How We Learn To Lie For Each Other

Although lying is not officially accepted behavior, in reality it is tacitly approved by our leaders and seasoned officers.


One day, class finished early. My partner (we shared a table in class) suggested that we stop for a beer, because we suddenly had extra time when our wives were not expecting us home. One beer became a few and as we left the tavern, Mike said, "Let's tell our wives we just had one beer. They won't know the difference." I readily agreed.

That seemingly unimportant event became a watershed moment for me. It was then that I came to this realization: cops get to write their own stories, create their own facts and make their own history with little risk they will ever be found out. I suddenly felt as though I had been given a super power.

Where Is The Line?

Skipping ahead a short time, I was called in for an oral board interview by an agency where I had applied. It was my first oral board. I was really nervous because of the horror stories I had heard from others. There were three officers seated at a table. All of them were focused on me. I could feel myself sweating. Then came the first tough question.

"You are a rookie cop working with a seasoned veteran on a midnight shift. At 3:00AM, dispatch sends you to a convenience store in response to an alarm. You find the front glass window broken out. You and your partner secure the scene and find no one. You advise dispatch. You are told that the key-holder is 30 minutes away. While waiting his arrival, your partner takes a small package of gum (worth maybe a quarter) and puts a stick in his mouth. The remainder goes in his pocket. He does not put any money down. What are you going to do, as a rookie?"

I respond saying that based on the totality of the circumstances, I will do nothing.

Question #2
"It is a week later. You are working the same shift with the same partner. At 4:00AM, you come upon an abandoned vehicle that is partially blocking the road. You run the tag and everything comes back clear, but there is no driver to be found so you advise dispatch to send a wrecker. Your partner offers to write the tow sheet. As he is doing the inventory of the vehicle, you see him pick up a $20 bill from the front seat and put it in his pocket. Now, rookie, what are you going to do?" they ask.

I was really sweating now. I told them that I would take a $20 from my pocket and put it on the seat in the subject vehicle. I went on to say that I would tell my partner that he had put me in a most compromising position and should he ever do anything like that again, he will leave me with no choice but to report his actions to the shift sergeant.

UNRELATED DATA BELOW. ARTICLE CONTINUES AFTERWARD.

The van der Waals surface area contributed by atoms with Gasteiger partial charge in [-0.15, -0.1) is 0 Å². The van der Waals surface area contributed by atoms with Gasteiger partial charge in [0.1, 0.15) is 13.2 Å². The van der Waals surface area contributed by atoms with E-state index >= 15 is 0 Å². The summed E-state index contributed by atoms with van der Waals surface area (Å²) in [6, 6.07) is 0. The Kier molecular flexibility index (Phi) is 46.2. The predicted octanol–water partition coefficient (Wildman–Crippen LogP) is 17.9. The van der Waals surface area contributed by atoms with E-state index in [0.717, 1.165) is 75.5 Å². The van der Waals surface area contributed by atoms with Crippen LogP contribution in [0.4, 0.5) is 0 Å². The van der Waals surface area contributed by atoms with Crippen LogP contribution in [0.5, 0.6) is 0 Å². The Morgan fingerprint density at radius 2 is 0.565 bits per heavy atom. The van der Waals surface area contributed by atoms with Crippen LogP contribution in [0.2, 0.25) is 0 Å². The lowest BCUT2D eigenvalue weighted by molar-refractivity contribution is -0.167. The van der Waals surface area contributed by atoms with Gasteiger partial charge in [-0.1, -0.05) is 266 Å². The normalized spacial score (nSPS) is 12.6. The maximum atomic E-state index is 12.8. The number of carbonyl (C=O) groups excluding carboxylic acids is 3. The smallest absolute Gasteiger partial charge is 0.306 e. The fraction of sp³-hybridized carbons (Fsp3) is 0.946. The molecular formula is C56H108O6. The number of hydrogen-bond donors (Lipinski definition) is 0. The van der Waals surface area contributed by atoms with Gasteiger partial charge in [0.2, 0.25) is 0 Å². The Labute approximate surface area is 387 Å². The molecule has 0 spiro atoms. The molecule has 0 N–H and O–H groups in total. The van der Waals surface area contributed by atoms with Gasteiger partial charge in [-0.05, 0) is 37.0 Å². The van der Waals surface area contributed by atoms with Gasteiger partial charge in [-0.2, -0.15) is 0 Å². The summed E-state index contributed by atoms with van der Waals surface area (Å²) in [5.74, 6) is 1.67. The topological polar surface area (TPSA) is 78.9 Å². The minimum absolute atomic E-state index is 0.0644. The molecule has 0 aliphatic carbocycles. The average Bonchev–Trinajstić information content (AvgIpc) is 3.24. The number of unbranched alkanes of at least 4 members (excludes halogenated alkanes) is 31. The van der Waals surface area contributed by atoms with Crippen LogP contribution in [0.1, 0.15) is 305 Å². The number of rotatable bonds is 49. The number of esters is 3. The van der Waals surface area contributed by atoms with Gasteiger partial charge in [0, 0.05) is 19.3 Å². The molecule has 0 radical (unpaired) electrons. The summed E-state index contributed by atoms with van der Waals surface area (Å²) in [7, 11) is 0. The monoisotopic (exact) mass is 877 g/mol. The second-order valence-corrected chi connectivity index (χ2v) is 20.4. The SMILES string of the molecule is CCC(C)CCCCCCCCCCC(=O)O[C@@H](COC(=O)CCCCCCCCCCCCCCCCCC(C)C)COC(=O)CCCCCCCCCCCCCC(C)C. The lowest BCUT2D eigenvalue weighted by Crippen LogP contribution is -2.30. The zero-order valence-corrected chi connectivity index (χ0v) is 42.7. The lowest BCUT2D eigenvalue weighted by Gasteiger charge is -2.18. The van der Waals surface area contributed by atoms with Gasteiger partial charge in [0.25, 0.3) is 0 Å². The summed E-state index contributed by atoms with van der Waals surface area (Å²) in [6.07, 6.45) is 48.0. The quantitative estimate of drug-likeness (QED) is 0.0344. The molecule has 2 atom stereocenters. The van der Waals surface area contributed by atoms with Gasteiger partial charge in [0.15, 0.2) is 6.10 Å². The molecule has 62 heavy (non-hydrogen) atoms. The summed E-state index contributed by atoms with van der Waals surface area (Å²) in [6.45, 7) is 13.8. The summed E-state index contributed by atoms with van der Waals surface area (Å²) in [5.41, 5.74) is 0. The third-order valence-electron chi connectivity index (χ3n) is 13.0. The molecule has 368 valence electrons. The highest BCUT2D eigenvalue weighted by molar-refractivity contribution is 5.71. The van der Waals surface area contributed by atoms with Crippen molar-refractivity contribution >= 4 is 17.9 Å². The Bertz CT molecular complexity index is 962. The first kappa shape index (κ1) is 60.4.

Question #3
"Same partner, same shift. Dispatch sends you to the scene of a car wreck. The at-fault driver sped off. On arrival, you see that the remaining vehicle is damaged and the driver is injured. While the injury is not life-threatening, this person will need to be transported for further medical care. You take the necessary information and begin checking the area for a vehicle that matches the victim's description of the one that sped away from the scene."

"After a short while, you and your partner find the suspect vehicle. It is parked in the driveway of your chief and it is his personal vehicle. It has damage consistent with the crash you just investigated. The senior officer wants to report that you were unable to locate the at-fault vehicle. What are you going to do?"

I had to think about that for a moment, though it seemed like an hour at the time. I told the board that I would respond by saying that I would not go along with the story. I intended to tell the truth in my report. In addition, at the first opportunity, I would advise the sergeant of what had happened.

In reflection, it was clear that this panel was using hypothetical situations to test me. Did I use good judgment to establish a reasonable course of action in each case? Did I understand the idea that there is a line which should not be crossed? Did I know how and where to place that line?

The Tests of the Real World Would Come Later

In my early days on the street, while I was still in the FTO phase, I remember encountering a slug whom every cop in the department had handled at one time, or another. He became verbally abusive and then passively resistant when I attempted to pat him down for weapons. Without much hesitation, my partner went hands on to insure that passive resistance wouldn't become aggressive resistance.

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